A Rural County’s Choice: Use Opioid Funds to Pay Off Debt, or Pay Them Forward to Curb Crisis

Article on KFF Health News

Opioid settlement funds are specifically earmarked to address the devastating impacts of the opioid epidemic, which includes prevention, treatment, and harm reduction efforts. Investing these funds in capital improvements, which are typically infrastructure projects, may divert resources away from the immediate needs of individuals and communities affected by opioid addiction.  However, Green County, Tennessee made a different decision.

Here are our key takeaways from the article:

A retired nurse weighs in on the argument that money should go for treatment and counseling to stem the tide of losing employees and contributing to the homelessness crisis.

Addiction has created a scenario where counties have gone into debt to address addiction.  The perspective on why they should be reimbursed.

Rural communities are justifying that opioid settlement money should be used to retire the debt accumulated from dealing with the the opioid crisis.

Tennessee's strategy to manage the opioid settlement money combines legislative oversight and local government oversight, but 70% is controlled by the Opioid Abatement Council that has rigorous standards.

Rural counties often don't have treatment programs, so should those funds be used to create local treatment options?

Nine people and a dog stand in front of a building and two police vehicles. Some of the people hold a banner that reads 'Greene County Anti-Drug Coalition'.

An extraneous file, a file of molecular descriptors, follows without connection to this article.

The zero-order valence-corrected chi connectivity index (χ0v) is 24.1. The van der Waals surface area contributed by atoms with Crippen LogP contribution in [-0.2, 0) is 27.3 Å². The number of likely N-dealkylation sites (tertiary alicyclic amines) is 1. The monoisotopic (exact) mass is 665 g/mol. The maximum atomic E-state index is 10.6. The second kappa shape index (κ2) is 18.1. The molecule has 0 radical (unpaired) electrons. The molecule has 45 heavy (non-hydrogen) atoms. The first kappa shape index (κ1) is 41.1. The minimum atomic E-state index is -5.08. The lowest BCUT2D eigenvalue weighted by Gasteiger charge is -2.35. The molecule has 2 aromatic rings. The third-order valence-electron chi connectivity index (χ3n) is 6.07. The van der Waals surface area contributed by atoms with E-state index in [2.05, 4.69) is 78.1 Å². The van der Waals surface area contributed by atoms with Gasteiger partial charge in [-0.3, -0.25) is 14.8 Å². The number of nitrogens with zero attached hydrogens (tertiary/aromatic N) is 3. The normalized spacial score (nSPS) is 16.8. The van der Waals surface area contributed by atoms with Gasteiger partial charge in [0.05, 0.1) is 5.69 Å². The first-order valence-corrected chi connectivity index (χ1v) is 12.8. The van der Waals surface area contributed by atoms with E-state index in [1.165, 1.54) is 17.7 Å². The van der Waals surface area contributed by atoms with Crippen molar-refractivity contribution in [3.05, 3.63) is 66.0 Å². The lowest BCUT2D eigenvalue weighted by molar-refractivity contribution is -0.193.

The Greene County Anti-Drug Coalition gives presentations at local schools and community events to educate youth and their parents on the risks of drug use. Despite asking, as of April 2023, the coalition had not received any opioid settlement funds from the county. (WENDY PEAY/GREENE COUNTY ANTI-DRUG COALITION)

A Rural County’s Choice: Use Opioid Funds to Pay Off Debt, or Pay Them Forward to Curb Crisis

By Aneri Pattani

Over the past two years, rural Greene County in northeastern Tennessee has collected more than $2.7 million from regional and national settlements with opioid manufacturers and distributors. But instead of helping people harmed by addiction, county officials are finding other ways to spend it.

They have put $2.4 million toward paying off the county’s debt and have directed another $1 million arriving over more than a decade into a capital projects fund. In March, they appropriated $50,000 from that fund to buy a “litter crew vehicle” — a pickup truck to drive inmates to collect trash along county roads.

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By Aneri Pattani